Don’t touch that dial! Or that remote. Researchers have worked out a way to use gestures to control your home devices using the Wi-Fi network and an embedded receiver in your router.
It seems I’m not the only one obsessed with new user interfaces for controlling the internet of things. Four researchers at the University of Washington have unveiled their research using Wi-Fi to build out a gesture-based interface for connected devices in the home. They call it WiSee.
The technology would be embedded in a Wi-Fi device, like a router or access point and would figure out the motions someone was making based on how those motions affected the Wi-Fi network.
For those who don’t think about the electromagnetic radiation Wi-Fi produces (that’d be most of us) it’s important to realize that Wi-Fi is sending out a steady array of signals that bounce and bump into things into your home. If you could see the airwaves in the 2.4 GHz or 5 GHz band you’d see that every move results in a ripple effect, like a type of radar system.
Normally those ripples are too small to be detected, but the WiSee researchers have discovered algorithms that help amply the Doppler effect created by a gesture disturbing a Wi-Fi network. It then can translate that difference into one of nine corresponding gestures with 94 percent accuracy rate.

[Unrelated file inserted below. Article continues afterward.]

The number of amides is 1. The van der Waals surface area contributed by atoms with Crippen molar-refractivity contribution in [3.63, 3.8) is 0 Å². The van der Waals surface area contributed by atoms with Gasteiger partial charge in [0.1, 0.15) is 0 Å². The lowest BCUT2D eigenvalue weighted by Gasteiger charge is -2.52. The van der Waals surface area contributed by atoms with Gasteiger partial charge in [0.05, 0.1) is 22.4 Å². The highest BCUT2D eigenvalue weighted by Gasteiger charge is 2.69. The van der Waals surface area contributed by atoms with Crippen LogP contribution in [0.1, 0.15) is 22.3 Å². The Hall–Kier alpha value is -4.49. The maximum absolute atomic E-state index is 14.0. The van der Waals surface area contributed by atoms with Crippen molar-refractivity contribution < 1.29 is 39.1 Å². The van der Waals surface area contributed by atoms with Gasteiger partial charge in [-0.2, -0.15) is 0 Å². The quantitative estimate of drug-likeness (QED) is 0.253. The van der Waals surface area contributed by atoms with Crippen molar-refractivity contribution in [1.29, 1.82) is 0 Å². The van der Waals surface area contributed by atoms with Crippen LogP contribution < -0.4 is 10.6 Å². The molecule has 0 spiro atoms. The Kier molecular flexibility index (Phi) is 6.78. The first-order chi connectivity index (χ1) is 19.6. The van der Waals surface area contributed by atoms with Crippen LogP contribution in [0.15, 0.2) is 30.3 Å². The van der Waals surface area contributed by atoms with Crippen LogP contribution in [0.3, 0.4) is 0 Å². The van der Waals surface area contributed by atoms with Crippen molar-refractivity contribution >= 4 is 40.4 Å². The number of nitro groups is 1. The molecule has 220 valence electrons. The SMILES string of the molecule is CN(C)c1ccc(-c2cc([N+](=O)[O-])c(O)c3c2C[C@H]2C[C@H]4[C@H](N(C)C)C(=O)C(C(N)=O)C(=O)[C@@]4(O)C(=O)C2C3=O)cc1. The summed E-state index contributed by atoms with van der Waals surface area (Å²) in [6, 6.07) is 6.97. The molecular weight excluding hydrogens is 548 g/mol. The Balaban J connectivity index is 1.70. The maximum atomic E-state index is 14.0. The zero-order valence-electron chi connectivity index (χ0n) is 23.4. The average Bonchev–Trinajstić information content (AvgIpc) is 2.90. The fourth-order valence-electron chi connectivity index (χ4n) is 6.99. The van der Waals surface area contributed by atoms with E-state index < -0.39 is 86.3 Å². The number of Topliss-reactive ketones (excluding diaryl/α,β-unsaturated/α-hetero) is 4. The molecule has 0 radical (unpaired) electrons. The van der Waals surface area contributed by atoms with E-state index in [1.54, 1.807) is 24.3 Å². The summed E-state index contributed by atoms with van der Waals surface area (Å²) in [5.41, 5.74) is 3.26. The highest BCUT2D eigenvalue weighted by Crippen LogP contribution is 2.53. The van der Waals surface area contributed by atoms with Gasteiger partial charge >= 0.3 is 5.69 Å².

Check out the video above and for those who have read the Hitchhiker’s Guide to the Galaxy feel free to recollect Zaphod’s challenges in getting the radio in the Heart of Gold tuned to a specific station and stay there. For those who have missed the book, he basically has to stay very still.
The researchers at WiSee have solved this challenge using an opening sequence of gestures that would act as a means to turn on the receiver and let it know you are ready to take action. From the paper on the topic:
Over a 24-hour period, WiSee’s average false positive rate—events that detect a gesture in the absence of the target human—is 2.63 events per hour when using a preamble with two gesture repetitions. This goes down to 0.07 events per hour, when the number of repetitions is increased to four.
The technology differentiates from different people in the room by using MIMO, an antenna technology that relies on multiple antennas on a device and at an access point that essentially identifies and tracks the “target user.” The paper notes that the WiSee receiver can identify the correct person as the target 90 percent of the time in a room of three people.